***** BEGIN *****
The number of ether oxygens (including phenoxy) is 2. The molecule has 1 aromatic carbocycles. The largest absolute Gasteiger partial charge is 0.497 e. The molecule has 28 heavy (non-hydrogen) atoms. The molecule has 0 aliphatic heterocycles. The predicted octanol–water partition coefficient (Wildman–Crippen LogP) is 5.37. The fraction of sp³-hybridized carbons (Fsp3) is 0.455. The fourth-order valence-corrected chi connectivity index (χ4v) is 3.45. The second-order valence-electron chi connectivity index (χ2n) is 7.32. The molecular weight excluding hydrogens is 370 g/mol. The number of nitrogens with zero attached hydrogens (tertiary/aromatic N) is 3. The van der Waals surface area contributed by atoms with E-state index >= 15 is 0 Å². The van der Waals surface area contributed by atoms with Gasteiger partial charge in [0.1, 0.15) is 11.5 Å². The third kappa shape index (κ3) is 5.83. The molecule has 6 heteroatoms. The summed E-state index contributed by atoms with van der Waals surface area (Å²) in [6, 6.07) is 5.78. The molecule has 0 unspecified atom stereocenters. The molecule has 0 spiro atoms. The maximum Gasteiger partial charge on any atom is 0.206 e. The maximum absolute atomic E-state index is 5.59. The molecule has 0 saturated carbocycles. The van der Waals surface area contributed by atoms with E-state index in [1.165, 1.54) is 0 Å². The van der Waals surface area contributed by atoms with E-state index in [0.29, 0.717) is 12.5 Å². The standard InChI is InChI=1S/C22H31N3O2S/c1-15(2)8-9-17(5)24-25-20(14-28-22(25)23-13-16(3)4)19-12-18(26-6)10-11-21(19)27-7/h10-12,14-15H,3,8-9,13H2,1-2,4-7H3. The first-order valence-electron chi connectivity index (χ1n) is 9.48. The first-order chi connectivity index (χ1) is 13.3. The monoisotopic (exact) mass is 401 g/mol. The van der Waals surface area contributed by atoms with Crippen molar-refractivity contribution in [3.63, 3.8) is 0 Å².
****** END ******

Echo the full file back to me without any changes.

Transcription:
The number of ether oxygens (including phenoxy) is 2. The molecule has 1 aromatic carbocycles. The largest absolute Gasteiger partial charge is 0.497 e. The molecule has 28 heavy (non-hydrogen) atoms. The molecule has 0 aliphatic heterocycles. The predicted octanol–water partition coefficient (Wildman–Crippen LogP) is 5.37. The fraction of sp³-hybridized carbons (Fsp3) is 0.455. The fourth-order valence-corrected chi connectivity index (χ4v) is 3.45. The second-order valence-electron chi connectivity index (χ2n) is 7.32. The molecular weight excluding hydrogens is 370 g/mol. The number of nitrogens with zero attached hydrogens (tertiary/aromatic N) is 3. The van der Waals surface area contributed by atoms with E-state index >= 15 is 0 Å². The van der Waals surface area contributed by atoms with Gasteiger partial charge in [0.1, 0.15) is 11.5 Å². The third kappa shape index (κ3) is 5.83. The molecule has 6 heteroatoms. The summed E-state index contributed by atoms with van der Waals surface area (Å²) in [6, 6.07) is 5.78. The molecule has 0 unspecified atom stereocenters. The molecule has 0 spiro atoms. The maximum Gasteiger partial charge on any atom is 0.206 e. The maximum absolute atomic E-state index is 5.59. The molecule has 0 saturated carbocycles. The van der Waals surface area contributed by atoms with E-state index in [1.165, 1.54) is 0 Å². The van der Waals surface area contributed by atoms with E-state index in [0.29, 0.717) is 12.5 Å². The standard InChI is InChI=1S/C22H31N3O2S/c1-15(2)8-9-17(5)24-25-20(14-28-22(25)23-13-16(3)4)19-12-18(26-6)10-11-21(19)27-7/h10-12,14-15H,3,8-9,13H2,1-2,4-7H3. The first-order valence-electron chi connectivity index (χ1n) is 9.48. The first-order chi connectivity index (χ1) is 13.3. The monoisotopic (exact) mass is 401 g/mol. The van der Waals surface area contributed by atoms with Crippen molar-refractivity contribution in [3.63, 3.8) is 0 Å².